New Zealand's rousing 2-0 series win over Australia not only returned the Chappell-Hadlee Trophy to the right side of the Tasman; it also enhanced an outstanding home record in ODI cricket.

The victories at Eden Park and Seddon Park took New Zealand's record since the start of 2015 to 26 wins from 30 completed ODIs at home, the best run since New Zealand played their first ODI at Lancaster Park against Pakistan in 1973.

The only comparable run of limited-overs success came over a 10-year period from 1976-86 in which 18 matches out of 22 completed games were won, four lost. That in itself tells a story of how the volume of ODI cricket has grown in a generation.

The run includes New Zealand's march to the final of the 2015 World Cup, but it also shows how frequently Sri Lanka have been regular recent visitors. Three of the four losses have been to them.


The overriding point is that New Zealand have become a formidable opponent on home soil. The significance of the series win over Australia should not be undersold.

This was the bounce back from the 3-0 loss to the Aussies in December. Certainly New Zealand were helped by the absence of key batsmen Steve Smith and David Warner, but a less than full strength Australia gave the series a decent shake, notably through the booming century of allrounder Marcus Stoinis at Eden Park in game one.

The series win mattered particularly for those players who had been through hoops in Australia. But New Zealand coach Mike Hesson pulled out his broader brush.

"It is important for everybody. We won it a year ago, lost it [in December] and certainly deserved to get it back here. We're delighted the way when we were under pressure we fought back."

Any areas Hesson was less than enthusiastic about?

"You're always looking to fine-tune but when you've beaten the No1 side 2-0 you can't have too many concerns."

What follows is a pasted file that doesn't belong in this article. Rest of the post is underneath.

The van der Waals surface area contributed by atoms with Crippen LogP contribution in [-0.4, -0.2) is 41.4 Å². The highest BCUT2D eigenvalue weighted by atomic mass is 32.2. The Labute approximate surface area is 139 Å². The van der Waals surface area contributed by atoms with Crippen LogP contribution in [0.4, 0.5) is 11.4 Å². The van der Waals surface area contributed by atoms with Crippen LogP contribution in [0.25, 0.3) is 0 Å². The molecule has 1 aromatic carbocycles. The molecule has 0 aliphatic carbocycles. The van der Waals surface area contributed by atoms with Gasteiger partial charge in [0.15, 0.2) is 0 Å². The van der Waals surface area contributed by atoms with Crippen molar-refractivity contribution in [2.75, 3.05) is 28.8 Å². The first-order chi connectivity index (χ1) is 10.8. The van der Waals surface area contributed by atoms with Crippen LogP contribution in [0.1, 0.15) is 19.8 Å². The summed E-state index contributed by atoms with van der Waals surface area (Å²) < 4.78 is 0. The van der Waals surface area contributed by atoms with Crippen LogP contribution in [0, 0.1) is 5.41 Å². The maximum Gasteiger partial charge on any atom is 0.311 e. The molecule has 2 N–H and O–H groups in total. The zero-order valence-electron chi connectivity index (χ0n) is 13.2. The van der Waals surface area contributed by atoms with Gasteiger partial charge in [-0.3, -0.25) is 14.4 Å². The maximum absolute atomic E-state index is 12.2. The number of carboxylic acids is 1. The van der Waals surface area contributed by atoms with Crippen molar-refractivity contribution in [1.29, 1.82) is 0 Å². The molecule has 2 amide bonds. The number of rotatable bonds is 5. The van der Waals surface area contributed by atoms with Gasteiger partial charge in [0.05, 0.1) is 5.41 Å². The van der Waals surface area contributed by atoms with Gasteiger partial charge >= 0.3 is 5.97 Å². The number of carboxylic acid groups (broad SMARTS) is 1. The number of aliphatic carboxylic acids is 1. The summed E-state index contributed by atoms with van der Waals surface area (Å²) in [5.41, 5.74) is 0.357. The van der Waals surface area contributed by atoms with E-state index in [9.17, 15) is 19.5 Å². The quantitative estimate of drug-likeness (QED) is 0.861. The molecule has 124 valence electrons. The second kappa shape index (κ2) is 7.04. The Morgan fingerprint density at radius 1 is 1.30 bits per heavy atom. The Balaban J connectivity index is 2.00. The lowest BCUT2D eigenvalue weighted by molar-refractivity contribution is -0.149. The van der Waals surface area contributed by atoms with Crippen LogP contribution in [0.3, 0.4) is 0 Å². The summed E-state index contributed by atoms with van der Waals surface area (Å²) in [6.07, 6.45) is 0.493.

Hesson pointed out one of the big pluses in recent months is the productivity of most players called in, often at short notice, to cover for injuries.

The most recent was Dean Brownlie, in for opener Martin Guptill - battling a hamstring niggle - at Seddon Park on Sunday, and making his best ODI score, 63, to help Ross Taylor push New Zealand to 281 for nine, a total Australia threatened for a time before being whistled away by man of the match Trent Boult.

"I'm really delighted for Dean. He had quite a specific role against that attack," said the New Zealand coach. "We needed someone who could play the swinging ball and deal with pace. We hoped Dean would do that and he performed extremely well."

Hesson liked that most of those called in "were able to deliver straight away".

"It's a good sign that we don't rely solely on one or two players. It's important for us we keep developing depth in all forms."

And New Zealand's good home run extends to the other two formats.

In nine tests since the start of 2015, New Zealand have won seven, against Sri Lanka, Pakistan and Bangladesh, and lost just two, to Australia.

In eight T20 internationals - the form in which New Zealand are ranked No1 - they have won seven, the sole loss against Pakistan at Eden Park last January, by 16 runs.

Next up are South Africa, who are poised to leapfrog Australia to No1 in the ODI game. New Zealand are third.

New Zealand's home ODI record since start of January 2015
(excludes abandonments or N/R)

Played: 30
Won: 26
Lost: 4

Sri Lanka: 11 games, won 8, lost 3
Australia: 6 games, won 5, lost 1
Pakistan: 4 games, won 4
Bangladesh: 4 games, won 4
South Africa: 1 game, won 1
Scotland: 1 game, won 1
Afghanistan: 1 game, won 1
England: 1 game, won 1
West Indies: 1 game, won 1

​Next best: February 1976-March 1986: Played 22, won 18, lost 4